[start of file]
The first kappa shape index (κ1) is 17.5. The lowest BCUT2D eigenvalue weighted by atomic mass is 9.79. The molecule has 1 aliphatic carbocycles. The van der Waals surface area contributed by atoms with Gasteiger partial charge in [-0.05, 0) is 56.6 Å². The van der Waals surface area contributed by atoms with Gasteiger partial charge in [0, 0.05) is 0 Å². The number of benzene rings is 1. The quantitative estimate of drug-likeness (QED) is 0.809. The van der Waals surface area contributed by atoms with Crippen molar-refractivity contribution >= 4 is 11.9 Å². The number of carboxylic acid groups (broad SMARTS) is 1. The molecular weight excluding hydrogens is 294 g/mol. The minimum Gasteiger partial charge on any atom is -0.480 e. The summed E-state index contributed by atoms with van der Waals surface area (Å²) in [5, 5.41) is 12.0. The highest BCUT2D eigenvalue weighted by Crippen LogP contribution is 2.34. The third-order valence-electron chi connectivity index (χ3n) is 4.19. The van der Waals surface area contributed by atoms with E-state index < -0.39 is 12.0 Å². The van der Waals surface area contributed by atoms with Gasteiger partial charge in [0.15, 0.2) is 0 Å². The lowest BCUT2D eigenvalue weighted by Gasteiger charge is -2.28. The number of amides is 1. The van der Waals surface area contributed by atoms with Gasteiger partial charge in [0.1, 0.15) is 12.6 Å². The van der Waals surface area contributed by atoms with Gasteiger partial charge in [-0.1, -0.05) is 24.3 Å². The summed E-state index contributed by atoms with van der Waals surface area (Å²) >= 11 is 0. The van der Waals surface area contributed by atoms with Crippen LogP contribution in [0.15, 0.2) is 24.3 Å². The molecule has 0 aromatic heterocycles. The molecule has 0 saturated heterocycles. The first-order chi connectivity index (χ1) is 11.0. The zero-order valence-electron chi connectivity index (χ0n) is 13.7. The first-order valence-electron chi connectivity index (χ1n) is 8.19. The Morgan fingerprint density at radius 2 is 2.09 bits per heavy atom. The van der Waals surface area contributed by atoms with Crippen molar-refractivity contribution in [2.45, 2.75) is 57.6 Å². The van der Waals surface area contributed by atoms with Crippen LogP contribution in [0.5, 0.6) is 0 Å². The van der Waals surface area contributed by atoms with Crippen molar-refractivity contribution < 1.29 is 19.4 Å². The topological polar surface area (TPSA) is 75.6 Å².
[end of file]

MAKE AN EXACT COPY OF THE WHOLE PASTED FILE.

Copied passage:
The first kappa shape index (κ1) is 17.5. The lowest BCUT2D eigenvalue weighted by atomic mass is 9.79. The molecule has 1 aliphatic carbocycles. The van der Waals surface area contributed by atoms with Gasteiger partial charge in [-0.05, 0) is 56.6 Å². The van der Waals surface area contributed by atoms with Gasteiger partial charge in [0, 0.05) is 0 Å². The number of benzene rings is 1. The quantitative estimate of drug-likeness (QED) is 0.809. The van der Waals surface area contributed by atoms with Crippen molar-refractivity contribution >= 4 is 11.9 Å². The number of carboxylic acid groups (broad SMARTS) is 1. The molecular weight excluding hydrogens is 294 g/mol. The minimum Gasteiger partial charge on any atom is -0.480 e. The summed E-state index contributed by atoms with van der Waals surface area (Å²) in [5, 5.41) is 12.0. The highest BCUT2D eigenvalue weighted by Crippen LogP contribution is 2.34. The third-order valence-electron chi connectivity index (χ3n) is 4.19. The van der Waals surface area contributed by atoms with E-state index < -0.39 is 12.0 Å². The van der Waals surface area contributed by atoms with Gasteiger partial charge in [0.15, 0.2) is 0 Å². The lowest BCUT2D eigenvalue weighted by Gasteiger charge is -2.28. The number of amides is 1. The van der Waals surface area contributed by atoms with Gasteiger partial charge in [0.1, 0.15) is 12.6 Å². The van der Waals surface area contributed by atoms with Gasteiger partial charge in [-0.1, -0.05) is 24.3 Å². The summed E-state index contributed by atoms with van der Waals surface area (Å²) >= 11 is 0. The van der Waals surface area contributed by atoms with Crippen LogP contribution in [0.15, 0.2) is 24.3 Å². The molecule has 0 aromatic heterocycles. The molecule has 0 saturated heterocycles. The first-order chi connectivity index (χ1) is 11.0. The zero-order valence-electron chi connectivity index (χ0n) is 13.7. The first-order valence-electron chi connectivity index (χ1n) is 8.19. The Morgan fingerprint density at radius 2 is 2.09 bits per heavy atom. The van der Waals surface area contributed by atoms with Crippen molar-refractivity contribution in [2.45, 2.75) is 57.6 Å². The van der Waals surface area contributed by atoms with Crippen LogP contribution in [0.5, 0.6) is 0 Å². The van der Waals surface area contributed by atoms with Crippen molar-refractivity contribution < 1.29 is 19.4 Å². The topological polar surface area (TPSA) is 75.6 Å².